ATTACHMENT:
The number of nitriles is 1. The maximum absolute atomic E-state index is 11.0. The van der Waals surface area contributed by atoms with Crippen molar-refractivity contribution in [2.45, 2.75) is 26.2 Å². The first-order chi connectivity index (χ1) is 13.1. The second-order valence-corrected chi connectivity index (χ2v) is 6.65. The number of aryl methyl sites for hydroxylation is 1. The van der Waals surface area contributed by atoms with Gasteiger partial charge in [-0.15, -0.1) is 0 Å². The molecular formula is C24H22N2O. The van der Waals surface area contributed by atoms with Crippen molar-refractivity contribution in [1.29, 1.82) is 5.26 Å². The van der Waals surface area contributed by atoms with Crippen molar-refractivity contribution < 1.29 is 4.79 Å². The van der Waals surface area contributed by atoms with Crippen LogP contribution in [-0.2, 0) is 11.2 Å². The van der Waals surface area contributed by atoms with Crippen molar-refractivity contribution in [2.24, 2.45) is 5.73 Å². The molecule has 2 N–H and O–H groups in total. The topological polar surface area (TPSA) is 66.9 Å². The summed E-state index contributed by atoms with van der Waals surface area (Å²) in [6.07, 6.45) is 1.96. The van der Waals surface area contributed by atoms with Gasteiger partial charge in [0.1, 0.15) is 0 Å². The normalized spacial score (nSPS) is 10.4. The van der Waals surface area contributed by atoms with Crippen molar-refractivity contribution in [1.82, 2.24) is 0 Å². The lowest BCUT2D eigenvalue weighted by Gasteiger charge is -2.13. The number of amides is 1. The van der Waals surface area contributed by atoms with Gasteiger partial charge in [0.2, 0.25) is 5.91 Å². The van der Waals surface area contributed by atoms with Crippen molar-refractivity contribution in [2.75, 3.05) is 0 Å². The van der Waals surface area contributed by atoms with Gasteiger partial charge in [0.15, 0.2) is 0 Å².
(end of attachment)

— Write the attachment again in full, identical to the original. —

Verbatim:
The number of nitriles is 1. The maximum absolute atomic E-state index is 11.0. The van der Waals surface area contributed by atoms with Crippen molar-refractivity contribution in [2.45, 2.75) is 26.2 Å². The first-order chi connectivity index (χ1) is 13.1. The second-order valence-corrected chi connectivity index (χ2v) is 6.65. The number of aryl methyl sites for hydroxylation is 1. The van der Waals surface area contributed by atoms with Gasteiger partial charge in [-0.15, -0.1) is 0 Å². The molecular formula is C24H22N2O. The van der Waals surface area contributed by atoms with Crippen molar-refractivity contribution in [1.29, 1.82) is 5.26 Å². The van der Waals surface area contributed by atoms with Crippen molar-refractivity contribution < 1.29 is 4.79 Å². The van der Waals surface area contributed by atoms with Crippen LogP contribution in [-0.2, 0) is 11.2 Å². The van der Waals surface area contributed by atoms with Crippen molar-refractivity contribution in [2.24, 2.45) is 5.73 Å². The molecule has 2 N–H and O–H groups in total. The topological polar surface area (TPSA) is 66.9 Å². The summed E-state index contributed by atoms with van der Waals surface area (Å²) in [6.07, 6.45) is 1.96. The van der Waals surface area contributed by atoms with Gasteiger partial charge in [0.1, 0.15) is 0 Å². The normalized spacial score (nSPS) is 10.4. The van der Waals surface area contributed by atoms with Crippen molar-refractivity contribution in [1.82, 2.24) is 0 Å². The lowest BCUT2D eigenvalue weighted by Gasteiger charge is -2.13. The number of amides is 1. The van der Waals surface area contributed by atoms with Gasteiger partial charge in [0.2, 0.25) is 5.91 Å². The van der Waals surface area contributed by atoms with Crippen molar-refractivity contribution in [2.75, 3.05) is 0 Å². The van der Waals surface area contributed by atoms with Gasteiger partial charge in [0.15, 0.2) is 0 Å².